‘The Friends of Squaw Mountain’ seek to resurrect Greenville ski resort

By Bill Pearson
Staff Writer

    GREENVILLE — It just didn’t seem right to have a beautiful mountain in their own backyard and not be able to ski on it. So a group of hearty ski enthusiasts decided to combine their resources to bring back downhill recreational skiing to the Greenville area.


Contributed photo

    FRIENDS OF SQUAW MOUNTAIN — Ski enthusiasts from near and far are excited about the efforts of “The Friends of Squaw Mountain” to bring back skiing to the Greenville area. About 30 volunteers participated in the cleanup day in preparations to reopen the resort in time for the Martin Luther Day Weekend. Among those involved in the efforts to resurrect the ski resort are Amy and Stephen Lane, Anthony Cirulli, Tarun Johns, Jessica Hargraves, Bill Fling, Mary Watson, Marilyn Goodwin and family, Rich Maley, Dave Rideout, Rodney Folsom, Kevin Springer,  Shanna and Dylan Owens, the Bodemer family, Gary Dethleson, Mel Morrell, Brittany Boucher, Rebecca Knowlton, Abby Freethy, Dan MacFaden, Lauren Fling, Jim Dunton, Mark Gilbert, Jr., Vanessa Folsom and Noel Wohlforth.   

    Their efforts resulted in the creation of “The Friends of Squaw Mountain” that has the goal  of revitalizing the Greenville ski industry. The “Friends” are busy preparing the ski resort, which has been dormant for the past two seasons, ready to reopen this month. “The Friends” are in hopes of opening the resort in time for the upcoming Martin Luther King holiday weekend on Jan. 18-21.

    The “Friends” sprang into action  earlier this winter when a couple major snowstorms blanked the mountain. Amy Lane, of Rockwood, started a Facebook page in an effort to publicize the group’s effort to re-open the ski trails for the winter. She created the Facebook page on Dec. 26 and a few days later the group already had over 850 friends.

    “The Friends of Squaw Mountain” were inspired by what other non-profit groups around the country were doing. Several groups were operating ski resorts as non-profits as a way to revitalize an industry struggling to survive during poor economic times.

    Lane and her husband, Stephen, believed a similar effort could be successful in the Greenville area. The two had been involved with Blue Ridge Riders Snowmobile Club in Rockwood for 14 years. The Lanes believed operating a ski resort as a non-profit wouldn’t be any different from a snowmobile club which inspired them to create the “Friends of Squaw Mountain.

    “James Confalone had made it clear he’d give permission to anyone who was interested in operating the resort,” Amy Lane said. “We talked to some friends, started the Facebook page and now we are about to bring back local skiing to Squaw Mountain.”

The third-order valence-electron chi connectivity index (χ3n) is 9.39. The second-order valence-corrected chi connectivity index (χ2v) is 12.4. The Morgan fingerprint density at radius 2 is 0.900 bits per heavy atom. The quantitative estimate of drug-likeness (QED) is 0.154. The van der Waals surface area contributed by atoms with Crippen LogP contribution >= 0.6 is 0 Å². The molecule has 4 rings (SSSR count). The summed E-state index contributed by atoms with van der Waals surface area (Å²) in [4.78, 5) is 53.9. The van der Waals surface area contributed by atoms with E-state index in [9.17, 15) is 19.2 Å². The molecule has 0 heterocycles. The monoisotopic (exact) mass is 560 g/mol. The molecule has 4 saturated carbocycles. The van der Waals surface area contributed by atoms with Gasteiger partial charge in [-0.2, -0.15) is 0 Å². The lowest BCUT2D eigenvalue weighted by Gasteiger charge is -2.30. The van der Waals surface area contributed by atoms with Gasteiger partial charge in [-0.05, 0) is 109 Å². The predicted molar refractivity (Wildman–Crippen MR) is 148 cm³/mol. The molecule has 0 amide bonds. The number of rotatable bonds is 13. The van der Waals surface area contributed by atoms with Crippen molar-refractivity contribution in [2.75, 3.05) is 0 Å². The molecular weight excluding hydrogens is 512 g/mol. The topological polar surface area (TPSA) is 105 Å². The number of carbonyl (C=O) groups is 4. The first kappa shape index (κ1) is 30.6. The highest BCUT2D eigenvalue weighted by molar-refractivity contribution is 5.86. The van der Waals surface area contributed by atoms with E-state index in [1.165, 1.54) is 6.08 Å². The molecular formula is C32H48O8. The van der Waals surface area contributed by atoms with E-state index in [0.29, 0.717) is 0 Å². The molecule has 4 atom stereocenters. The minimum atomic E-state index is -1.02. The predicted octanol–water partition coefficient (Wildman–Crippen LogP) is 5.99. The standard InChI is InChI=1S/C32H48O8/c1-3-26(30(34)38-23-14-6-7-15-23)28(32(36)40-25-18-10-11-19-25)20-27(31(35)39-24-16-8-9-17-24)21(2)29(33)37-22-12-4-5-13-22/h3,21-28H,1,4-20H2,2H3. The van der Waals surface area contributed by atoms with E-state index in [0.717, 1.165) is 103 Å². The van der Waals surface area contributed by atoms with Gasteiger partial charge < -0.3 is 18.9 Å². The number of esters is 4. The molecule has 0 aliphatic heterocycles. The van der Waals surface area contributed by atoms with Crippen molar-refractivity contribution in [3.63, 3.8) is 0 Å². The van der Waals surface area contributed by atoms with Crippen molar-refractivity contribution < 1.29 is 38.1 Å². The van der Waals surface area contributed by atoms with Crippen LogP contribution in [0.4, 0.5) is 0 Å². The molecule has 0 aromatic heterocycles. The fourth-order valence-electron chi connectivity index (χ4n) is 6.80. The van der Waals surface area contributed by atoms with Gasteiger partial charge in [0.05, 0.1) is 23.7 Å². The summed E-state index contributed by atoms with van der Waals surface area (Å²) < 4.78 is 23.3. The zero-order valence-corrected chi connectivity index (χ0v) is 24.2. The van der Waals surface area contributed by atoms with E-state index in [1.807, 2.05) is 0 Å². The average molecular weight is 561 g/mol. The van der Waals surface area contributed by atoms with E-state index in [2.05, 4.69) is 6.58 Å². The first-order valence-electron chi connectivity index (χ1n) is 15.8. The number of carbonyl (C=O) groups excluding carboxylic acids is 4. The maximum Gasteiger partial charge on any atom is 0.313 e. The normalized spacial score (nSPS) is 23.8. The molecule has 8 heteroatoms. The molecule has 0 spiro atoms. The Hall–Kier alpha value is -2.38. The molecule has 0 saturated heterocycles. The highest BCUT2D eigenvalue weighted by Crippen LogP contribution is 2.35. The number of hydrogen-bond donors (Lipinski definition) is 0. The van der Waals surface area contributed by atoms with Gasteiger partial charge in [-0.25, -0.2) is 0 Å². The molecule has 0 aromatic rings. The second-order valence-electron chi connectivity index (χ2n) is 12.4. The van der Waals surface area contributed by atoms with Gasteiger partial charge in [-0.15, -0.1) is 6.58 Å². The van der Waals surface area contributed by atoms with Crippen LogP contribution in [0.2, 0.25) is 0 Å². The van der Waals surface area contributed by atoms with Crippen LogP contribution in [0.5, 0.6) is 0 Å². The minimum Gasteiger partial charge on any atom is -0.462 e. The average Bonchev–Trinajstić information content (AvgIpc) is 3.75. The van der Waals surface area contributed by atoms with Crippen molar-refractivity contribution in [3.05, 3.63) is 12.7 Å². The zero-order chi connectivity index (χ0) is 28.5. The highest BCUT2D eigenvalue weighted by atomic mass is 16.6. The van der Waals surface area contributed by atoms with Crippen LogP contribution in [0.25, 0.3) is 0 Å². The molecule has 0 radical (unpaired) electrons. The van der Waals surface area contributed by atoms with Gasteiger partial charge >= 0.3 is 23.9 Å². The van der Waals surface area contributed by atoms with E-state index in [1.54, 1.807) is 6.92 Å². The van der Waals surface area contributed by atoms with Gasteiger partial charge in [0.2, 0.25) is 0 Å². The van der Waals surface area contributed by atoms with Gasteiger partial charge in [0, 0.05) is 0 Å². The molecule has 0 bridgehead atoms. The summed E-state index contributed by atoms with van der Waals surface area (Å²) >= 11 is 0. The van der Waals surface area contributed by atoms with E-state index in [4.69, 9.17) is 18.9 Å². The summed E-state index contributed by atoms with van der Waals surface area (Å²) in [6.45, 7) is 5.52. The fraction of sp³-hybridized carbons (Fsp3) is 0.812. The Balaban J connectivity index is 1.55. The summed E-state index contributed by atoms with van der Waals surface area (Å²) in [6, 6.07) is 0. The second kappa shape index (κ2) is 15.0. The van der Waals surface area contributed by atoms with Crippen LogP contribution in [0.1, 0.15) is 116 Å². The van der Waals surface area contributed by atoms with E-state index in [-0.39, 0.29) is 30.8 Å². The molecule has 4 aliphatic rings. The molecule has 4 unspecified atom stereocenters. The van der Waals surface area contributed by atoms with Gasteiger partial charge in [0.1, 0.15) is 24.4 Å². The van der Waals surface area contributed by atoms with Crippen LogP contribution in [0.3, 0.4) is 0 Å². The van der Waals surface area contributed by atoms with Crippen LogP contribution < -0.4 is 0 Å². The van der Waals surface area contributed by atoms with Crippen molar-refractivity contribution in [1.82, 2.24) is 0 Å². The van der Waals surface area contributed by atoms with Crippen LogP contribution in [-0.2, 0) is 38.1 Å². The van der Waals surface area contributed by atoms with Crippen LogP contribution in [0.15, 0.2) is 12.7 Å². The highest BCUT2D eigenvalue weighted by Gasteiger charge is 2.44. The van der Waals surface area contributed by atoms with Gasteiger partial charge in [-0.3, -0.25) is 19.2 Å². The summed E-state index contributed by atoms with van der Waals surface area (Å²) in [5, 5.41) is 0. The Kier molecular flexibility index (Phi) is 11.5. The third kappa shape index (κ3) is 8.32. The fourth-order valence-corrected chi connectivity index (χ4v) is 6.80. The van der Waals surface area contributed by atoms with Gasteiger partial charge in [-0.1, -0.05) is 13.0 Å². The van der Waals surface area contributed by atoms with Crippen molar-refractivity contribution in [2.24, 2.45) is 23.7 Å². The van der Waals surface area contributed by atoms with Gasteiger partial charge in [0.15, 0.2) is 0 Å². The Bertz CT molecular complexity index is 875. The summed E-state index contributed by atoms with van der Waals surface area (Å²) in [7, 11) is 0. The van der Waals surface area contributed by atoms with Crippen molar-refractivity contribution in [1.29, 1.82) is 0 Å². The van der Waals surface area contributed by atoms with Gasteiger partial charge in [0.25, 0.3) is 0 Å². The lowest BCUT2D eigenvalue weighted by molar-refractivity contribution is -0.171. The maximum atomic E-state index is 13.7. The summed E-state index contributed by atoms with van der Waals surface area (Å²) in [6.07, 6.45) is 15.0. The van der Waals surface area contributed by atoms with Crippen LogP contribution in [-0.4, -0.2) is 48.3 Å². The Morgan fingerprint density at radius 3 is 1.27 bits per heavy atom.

The “Friends of Squaw Mountain” have over two dozen volunteers who are working diligently to prepare the lodge for the Jan. 18 opening. The volunteers are working to open as many as seven trails on the lower mountain, priming the ski lift for an inspection and preparing the lodge for renting ski equipment, snowboards and provide lessons.

    The “Friends” believe all of their hard work will be rewarded by having access to an “iconic” skiing facility in their own backyard.

    Many of the “Friends” have been forced to travel great distances to enjoy their ski hobby in recent years. Re-opening the Greenville ski resort will mean the long trips to Sugarloaf, Saddleback and Cranmore mountains will no longer be necessary for local skiers.

    “We love to ski with our kids. So recently we’ve had to drive 5-6 hours to ski,” Amy Lane said. “It’s a lot of work preparing the lodge, but you know it’s worth putting the time up here preparing the lodge. I’d rather spend my time working on re-opening Squaw Mountain than spending it driving all day just to ski somewhere else.”

    Even though the mountain’s name was officially changed in 2000 to Big Moose Mountain, the “Friends” unanimously agreed to incorporate the more familiar “Squaw Mountain” name into their organization. They believe it will better resonate with people all over the region and country in attracting attention and dollars to their efforts.

    The “Friends” have an estimated $100,000 budget for the season and need about $15,000 in order to open this month.

    “When you say ‘Squaw Mountain’ and ‘skiing’ it just creates a great deal of emotion for parents who want to share those experiences with their kids,” Lane said. “We all agreed it was important to use Squaw Mountain in the name to create that same type of excitement and brand name recognition to make our efforts successful.”

    The “Friends” are encouraged from the response their efforts have generated in such a short period.

    They believe the recent snowfall and volunteer efforts will  continue to create a flurry of activity for a new generation of Squaw Mountain skiers.

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